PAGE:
A festival for our urban falcons

Male Lesser Kestrel (photo by John Hawkins)
June is a superb time to be watching our town-dwelling Lesser Kestrels. They are hard at work bringing food for their chicks in the nests. Standing last weekend in the main square of Trujillo with my colleague Jesús Porras we watched birds that were nesting in the centre of town continually heading out in precisely the same northerly heading. Although we could not recognise birds individually, there seemed to be almost waves of departures followed just minutes later by a return, which each bird carrying, usually in the bill, but sometimes in their talons, large insects to feed the young. These grasshoppers, giant centipedes and crickets would have been detected by the Lesser Kestrels during their hovering flight over the dry grasslands, now with tall yellow stems winnowing in the breeze. Loose groups of Lesser Kestrels, holding themselves motionless , each hanging at about the same height above the ground, can be encountered over the large paddocks scattered across the berrocal, the granite outcrop landscape that envelops Trujillo or just beyond on the plains themselves. All of them using every hour of daylight to meet the challenge set by their demanding progeny.

We were taking part in Trujillo's first Lesser Kestrel Festival, a celebration of these small colonial falcons (called locally Micales) that can be seen at the moment almost everytime one looks up, anywhere over the town. On the Thursday it was inaugurated by Trujillo's mayor, accompanied by senior representatives from the Extremadura Environment and Tourism teams. The large meeting room had a big contingent of local school children, many of whom had taken part in a Lesser Kestrel drawing competition, as well as the local photographer who had won the photo context.They were entertained by a Lesser Kestrel Rap, devised by Pepe Antolín who heads the ground-breaking conservation project in another Extremeñan town famous for its Lesser Kestrels: Almendralejo.  His organisation, DEMA, works on environmental education as well as installing their specially-designed nestboxes for the species. Trial and error has resulted in the current model, with obstacles to avoid the entry of predators, drainage to prevent flooding in summer thunderstorms and ventilation to reduce over-heating. The biggest colony in Extremadura in a single building, in the largest church in Almendralejo can boast over 80 pairs some years, almost all of which are now using nestboxes.They have a successful captive-breeding programme, based on birds that were brought in abandoned or injured, which has been used to establish, or re-establish, colonies elsewhere in Spain, as well as in France and Bulgaria.

Trujillo and Cáceres are the towns with the largest numbers of Lesser Kestrel in Extremadura, each with over a hundred pairs. They are among 18 towns and villages in the region with the European-wide designation of Special Protection Areas (SPAs), specifically because of their Lesser Kestrel colonies. Extremadura boasted the very first urban SPAs in the whole of Europe.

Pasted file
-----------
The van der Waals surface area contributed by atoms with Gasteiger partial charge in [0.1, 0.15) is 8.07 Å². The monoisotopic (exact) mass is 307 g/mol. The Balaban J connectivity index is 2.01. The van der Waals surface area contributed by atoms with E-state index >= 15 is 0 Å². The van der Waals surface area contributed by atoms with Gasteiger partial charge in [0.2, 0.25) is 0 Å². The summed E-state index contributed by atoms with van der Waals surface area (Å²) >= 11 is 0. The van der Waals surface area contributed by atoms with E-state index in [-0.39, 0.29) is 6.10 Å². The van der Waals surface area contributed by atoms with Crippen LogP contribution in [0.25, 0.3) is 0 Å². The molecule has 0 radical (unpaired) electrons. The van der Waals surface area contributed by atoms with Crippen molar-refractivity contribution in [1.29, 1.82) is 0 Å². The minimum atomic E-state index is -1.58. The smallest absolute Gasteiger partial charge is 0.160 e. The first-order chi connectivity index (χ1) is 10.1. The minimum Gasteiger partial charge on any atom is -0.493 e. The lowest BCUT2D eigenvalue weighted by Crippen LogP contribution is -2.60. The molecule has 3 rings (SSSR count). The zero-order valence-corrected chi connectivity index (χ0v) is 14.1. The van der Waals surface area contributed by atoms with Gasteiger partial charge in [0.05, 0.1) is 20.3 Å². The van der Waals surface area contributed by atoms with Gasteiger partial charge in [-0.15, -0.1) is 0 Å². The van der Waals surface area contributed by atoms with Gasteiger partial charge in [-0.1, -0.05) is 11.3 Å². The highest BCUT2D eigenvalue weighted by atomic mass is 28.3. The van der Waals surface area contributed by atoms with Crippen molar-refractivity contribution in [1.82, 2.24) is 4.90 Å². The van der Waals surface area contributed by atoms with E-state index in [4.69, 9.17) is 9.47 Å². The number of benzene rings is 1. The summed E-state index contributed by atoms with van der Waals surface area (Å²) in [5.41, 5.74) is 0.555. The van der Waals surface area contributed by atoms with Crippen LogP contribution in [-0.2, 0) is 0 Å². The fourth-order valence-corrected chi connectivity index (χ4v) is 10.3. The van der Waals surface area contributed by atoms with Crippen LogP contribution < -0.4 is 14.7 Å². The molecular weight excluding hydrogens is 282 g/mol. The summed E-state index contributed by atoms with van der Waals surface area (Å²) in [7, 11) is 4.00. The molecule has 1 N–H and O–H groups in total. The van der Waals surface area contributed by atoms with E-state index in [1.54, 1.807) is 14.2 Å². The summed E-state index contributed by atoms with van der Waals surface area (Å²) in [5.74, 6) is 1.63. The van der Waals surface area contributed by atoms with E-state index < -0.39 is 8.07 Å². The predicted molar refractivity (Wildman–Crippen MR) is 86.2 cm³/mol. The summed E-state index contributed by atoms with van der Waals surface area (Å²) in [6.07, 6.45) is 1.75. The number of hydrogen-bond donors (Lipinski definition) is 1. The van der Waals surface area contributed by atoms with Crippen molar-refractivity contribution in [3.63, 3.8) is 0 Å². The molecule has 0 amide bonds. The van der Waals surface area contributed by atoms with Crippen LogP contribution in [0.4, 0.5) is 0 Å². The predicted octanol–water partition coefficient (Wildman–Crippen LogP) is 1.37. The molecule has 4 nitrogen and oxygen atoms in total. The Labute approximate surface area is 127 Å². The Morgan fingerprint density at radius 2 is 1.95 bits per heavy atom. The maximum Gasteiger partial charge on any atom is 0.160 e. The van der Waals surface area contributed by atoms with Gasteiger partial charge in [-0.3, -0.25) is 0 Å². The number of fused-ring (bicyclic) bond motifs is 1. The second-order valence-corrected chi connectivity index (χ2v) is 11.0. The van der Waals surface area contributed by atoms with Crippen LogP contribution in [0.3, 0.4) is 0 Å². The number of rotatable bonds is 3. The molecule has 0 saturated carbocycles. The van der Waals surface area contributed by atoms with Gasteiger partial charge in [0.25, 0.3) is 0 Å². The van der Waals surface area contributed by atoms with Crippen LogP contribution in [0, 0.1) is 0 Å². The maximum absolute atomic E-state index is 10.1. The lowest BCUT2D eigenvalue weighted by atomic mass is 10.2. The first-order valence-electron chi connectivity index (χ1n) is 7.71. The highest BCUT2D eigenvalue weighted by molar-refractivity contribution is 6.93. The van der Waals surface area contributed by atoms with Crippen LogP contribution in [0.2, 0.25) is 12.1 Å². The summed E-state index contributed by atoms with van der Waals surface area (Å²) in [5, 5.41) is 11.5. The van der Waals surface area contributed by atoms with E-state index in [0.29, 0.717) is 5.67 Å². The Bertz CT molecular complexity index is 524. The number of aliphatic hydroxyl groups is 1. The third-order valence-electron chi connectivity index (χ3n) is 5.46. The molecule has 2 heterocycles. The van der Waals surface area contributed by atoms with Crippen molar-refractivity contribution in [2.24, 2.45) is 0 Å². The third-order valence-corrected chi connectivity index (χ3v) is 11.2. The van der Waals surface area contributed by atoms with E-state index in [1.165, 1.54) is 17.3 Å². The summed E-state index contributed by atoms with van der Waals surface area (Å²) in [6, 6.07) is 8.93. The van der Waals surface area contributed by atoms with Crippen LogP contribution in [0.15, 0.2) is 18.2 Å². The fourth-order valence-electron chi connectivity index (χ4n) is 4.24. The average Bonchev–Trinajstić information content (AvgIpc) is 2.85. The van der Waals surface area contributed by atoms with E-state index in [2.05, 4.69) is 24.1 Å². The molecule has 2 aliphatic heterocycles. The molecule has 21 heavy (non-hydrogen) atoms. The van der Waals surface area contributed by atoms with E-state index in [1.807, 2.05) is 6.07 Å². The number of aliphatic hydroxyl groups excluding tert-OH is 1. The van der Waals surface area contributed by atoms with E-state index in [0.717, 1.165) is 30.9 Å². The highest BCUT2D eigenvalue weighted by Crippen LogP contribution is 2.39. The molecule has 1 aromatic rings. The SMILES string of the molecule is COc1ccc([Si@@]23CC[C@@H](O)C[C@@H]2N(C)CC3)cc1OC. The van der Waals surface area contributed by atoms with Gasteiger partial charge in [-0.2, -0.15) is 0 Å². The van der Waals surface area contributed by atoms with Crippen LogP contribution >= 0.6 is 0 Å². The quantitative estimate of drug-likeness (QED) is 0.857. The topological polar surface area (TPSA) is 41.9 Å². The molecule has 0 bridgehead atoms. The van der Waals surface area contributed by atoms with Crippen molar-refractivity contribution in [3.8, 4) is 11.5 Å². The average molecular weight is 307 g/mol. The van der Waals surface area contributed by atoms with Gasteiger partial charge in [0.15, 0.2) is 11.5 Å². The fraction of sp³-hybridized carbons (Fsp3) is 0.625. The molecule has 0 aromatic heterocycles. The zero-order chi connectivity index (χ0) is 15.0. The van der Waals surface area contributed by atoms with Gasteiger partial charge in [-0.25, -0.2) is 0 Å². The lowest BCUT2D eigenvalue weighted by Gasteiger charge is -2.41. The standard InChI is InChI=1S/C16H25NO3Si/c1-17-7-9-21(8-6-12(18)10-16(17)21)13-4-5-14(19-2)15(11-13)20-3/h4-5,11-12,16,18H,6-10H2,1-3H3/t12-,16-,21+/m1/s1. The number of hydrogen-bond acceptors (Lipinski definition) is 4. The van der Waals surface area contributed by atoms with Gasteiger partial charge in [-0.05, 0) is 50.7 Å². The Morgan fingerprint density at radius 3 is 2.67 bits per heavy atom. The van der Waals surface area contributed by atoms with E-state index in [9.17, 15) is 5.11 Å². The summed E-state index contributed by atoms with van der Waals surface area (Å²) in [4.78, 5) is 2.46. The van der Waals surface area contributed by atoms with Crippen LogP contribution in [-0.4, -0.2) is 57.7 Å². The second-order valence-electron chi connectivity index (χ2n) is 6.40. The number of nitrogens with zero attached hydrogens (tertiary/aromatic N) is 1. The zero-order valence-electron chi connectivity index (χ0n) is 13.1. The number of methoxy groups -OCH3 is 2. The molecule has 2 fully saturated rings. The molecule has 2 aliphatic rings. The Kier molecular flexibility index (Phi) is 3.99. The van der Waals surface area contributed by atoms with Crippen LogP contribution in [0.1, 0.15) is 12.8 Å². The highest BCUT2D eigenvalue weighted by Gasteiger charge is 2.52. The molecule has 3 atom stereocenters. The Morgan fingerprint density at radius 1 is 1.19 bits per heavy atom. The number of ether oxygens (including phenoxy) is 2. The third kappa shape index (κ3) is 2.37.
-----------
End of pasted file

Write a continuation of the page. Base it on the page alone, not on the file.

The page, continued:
Urban birding in the Main Square of Trujillo (Claudia Kelsey)

Standing in the main square, with groups of local children and adults taking part in excursions during the Festival (some of the children enjoyed the urban birding so much that they turned up on successive days, morning and evening to take part!), we feasted on one spectacle after another. Whilst the food-carrying Lesser Kestrels were clearly the main attraction, there was much else to see as well. Young White Storks were making short hops above their nests, the light breeze giving enough lift below their open wings to suspend them for a few seconds - their first chance to feel being airbourne. Packs of restless swifts zoomed screaming around us, hurtling madly in pitches and turns against the buildings and down the narrow streets. A Black Redstart sang from a television aerial, whilst a Booted Eagle made several appearances, causing angry rebuttals from gangs of Jackdaws.
Talking about House Martins and other urban birds (Claudia Kelsey)

We took the groups around the town to watch the four species of breeding hirundine in the town, making their nests from the goblets of sun-baked mud: the evolution of the brick long before human house-building (did the early Mesopotamians watch and then copy the techniques of swallows?). And we ended up at the Bull Ring, the building with the largest number of Lesser Kestrel nests, watching the waves of adults coming in the nearby plains with the food for the young. Barely did the adults pause to stop on the roof, so urgent their task, landing and scrambling in under a loose tile to their chicks. As we stood there, from below such a tile a movement was spotted. And there at the entrance sat a white downy chick, perhaps seeing the sunshine for the first time, with just the start of the russet barred flight feathers coming into view. It was the first nestling I had seen this year and it stayed at its porch long enough for all of the group to see. In a couple of months, that youngster will head off for Senegal, a journey it will do in a matter of days, to join other Lesser Kestrels in vast winter roosts. Many of the species we were seeing in town are summer visitors and all of them, in one way or another, using buildings as nest sites, spreading out to feed in the surrounding countryside, or indeed from the skies above us.

Looking at the Lesser Kestrel chick at the Bull Ring Trujillo (Claudia Kelsey)


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